The culture war is a conversation.
While it is ultimately a conflict, more often than not this takes the form of ideas and criticism being slung back and forth across the trenches. To be heard is a minor success, but to be actually understood is victory.
Within this conversation it’s undoubtedly artists, especially those who have garnered celebrity status, who have the most powerful voices.
In 2014 the eponymous host of The Colbert Report featured a segment on his show about “The Ching-Chong Ding-Dong Foundation for Sensitivity to Orientals or Whatever”. Given his popularity it reached far and wide, and was eventually viewed by a Twitter activist who created the hashtag #CancelColbert in response.
As it was meant to call attention to and ridicule the outrageous fact that a national sports team is named after an ethnic slur the response was out of line. It was a classic case of [obvious] satire being taken the wrong way, but by inadvertently contributing to what has been dubbed “a fake year of outrage’ this person’s misstep resulted in others who campaign for better representation and the like being worse than silenced, which is to say, ignored.
Despite calling out from what is ostensibly the same side, the misstep of a single loud voice meant that others were unheard.
The exchange between artist and critic is rarely ever an even one, and only becomes more difficult given the sensitivity surrounding such personal creative endeavours.
Lena Dunham is the star and creator of HBO’s Girls, and received enough disapproval about the lack of diversity in a show set in New York City that she was asked about it by NPR. She responded that “[she takes] that criticism very seriously,” and that very same year had Donald Glover playing Hannah’s Black boyfriend on the show.
While the presence of Sandy on the dramedy was a beneficial one, with arguments between the two capturing the tension that can be present in interracial relationships [including such exchanges as: “I never thought about the fact that you were black once.” / “That’s insane. You should, because that’s what I am.”], Glover’s character faltered in that he was very much a response to criticism. Continue reading
Posted in art, celebrity, Comedy, communication, race, television, writing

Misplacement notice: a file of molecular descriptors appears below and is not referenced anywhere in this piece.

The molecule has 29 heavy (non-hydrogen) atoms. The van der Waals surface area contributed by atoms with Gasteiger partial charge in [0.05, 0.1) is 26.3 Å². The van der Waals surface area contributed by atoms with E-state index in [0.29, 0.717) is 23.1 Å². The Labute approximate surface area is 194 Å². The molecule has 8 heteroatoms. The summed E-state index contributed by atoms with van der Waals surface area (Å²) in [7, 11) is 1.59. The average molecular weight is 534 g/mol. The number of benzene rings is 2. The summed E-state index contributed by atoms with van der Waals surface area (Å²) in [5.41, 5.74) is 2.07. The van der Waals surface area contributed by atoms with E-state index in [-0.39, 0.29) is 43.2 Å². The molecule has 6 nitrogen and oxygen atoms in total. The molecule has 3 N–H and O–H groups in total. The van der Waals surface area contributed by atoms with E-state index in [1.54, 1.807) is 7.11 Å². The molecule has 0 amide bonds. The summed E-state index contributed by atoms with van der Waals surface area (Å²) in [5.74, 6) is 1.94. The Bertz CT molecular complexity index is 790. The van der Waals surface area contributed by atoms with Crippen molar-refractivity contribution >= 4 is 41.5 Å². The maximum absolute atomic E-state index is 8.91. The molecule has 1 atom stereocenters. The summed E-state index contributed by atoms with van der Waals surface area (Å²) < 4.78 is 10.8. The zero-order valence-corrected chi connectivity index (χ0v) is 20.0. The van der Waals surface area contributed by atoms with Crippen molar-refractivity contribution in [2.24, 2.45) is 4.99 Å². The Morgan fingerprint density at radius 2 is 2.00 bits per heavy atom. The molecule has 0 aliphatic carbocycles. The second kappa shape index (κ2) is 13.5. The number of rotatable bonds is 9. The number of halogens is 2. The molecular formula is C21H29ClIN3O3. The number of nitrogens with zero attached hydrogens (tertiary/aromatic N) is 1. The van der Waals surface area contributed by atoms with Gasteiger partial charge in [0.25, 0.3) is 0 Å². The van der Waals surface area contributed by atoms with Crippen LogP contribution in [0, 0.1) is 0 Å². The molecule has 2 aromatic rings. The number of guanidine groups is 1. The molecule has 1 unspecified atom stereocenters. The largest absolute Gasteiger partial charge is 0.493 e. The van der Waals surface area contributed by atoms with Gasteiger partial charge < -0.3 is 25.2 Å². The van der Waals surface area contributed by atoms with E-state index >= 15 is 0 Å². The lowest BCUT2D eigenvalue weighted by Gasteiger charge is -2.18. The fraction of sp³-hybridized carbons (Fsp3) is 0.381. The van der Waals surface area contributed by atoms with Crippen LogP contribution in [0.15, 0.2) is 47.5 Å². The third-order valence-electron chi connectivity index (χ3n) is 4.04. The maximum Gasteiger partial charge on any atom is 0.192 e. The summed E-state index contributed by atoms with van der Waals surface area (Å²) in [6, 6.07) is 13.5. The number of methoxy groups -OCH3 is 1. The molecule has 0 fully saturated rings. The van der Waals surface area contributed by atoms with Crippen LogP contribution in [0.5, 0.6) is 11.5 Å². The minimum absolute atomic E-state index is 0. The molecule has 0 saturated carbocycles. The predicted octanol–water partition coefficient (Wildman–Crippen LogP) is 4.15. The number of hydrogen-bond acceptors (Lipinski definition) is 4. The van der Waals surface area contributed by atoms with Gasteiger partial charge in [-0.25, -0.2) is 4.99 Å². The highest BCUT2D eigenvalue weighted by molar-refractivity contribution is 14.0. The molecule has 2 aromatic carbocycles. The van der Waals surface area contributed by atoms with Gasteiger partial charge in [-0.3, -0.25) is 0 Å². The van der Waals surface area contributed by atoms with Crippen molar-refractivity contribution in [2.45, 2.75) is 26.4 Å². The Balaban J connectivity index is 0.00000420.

Tagged #CancelColbert, activist, apology, art, asian, Asian-American, comedy, conversation, criticism, critics, Culture War, Ghost In The Shell, Girls, Kimmy Goes to a Play!, Kimono You Didn't, Lena Dunham, netflix, offence, outrage, race, racism, rape, Respectful Asian Portrayals in Entertainment, Scarlett Johannson, Tina Fey, Unbreakable Kimmy Schmidt, voice, whitewashing, yellowface
It is the year 2013, almost 150 years since the telephone was first patented by Alexander Graham Bell [a Canadian!]. I am 22 years old, which means that I can legally drink in the United States of America, as well as vote on important political decisions.
I do not own a cell phone.
Yes, I own a laptop, which is sitting on my lap in contradiction to the warnings that it is not conducive to the general health of “my guys,” so I’m not a complete and total Luddite. What I do not own is a cellular telephone, a device that I carry around with me everywhere and which would keep me constantly connected at all times. The following image is a pretty great reason for this [lots of scrolling up ahead]: Continue reading
Posted in America, bizarreness, Canada, internet, media, technology, Youth
Tagged An Sibin Pub, attention, aware, awareness, cell phone, cellular phone, communication, connected, conversation, distraction, email, Facebook, human, in person, Instagram, interact, interaction, internet, laptop, observe, online, phone, plan, talk, technology, telephone, text, Twitter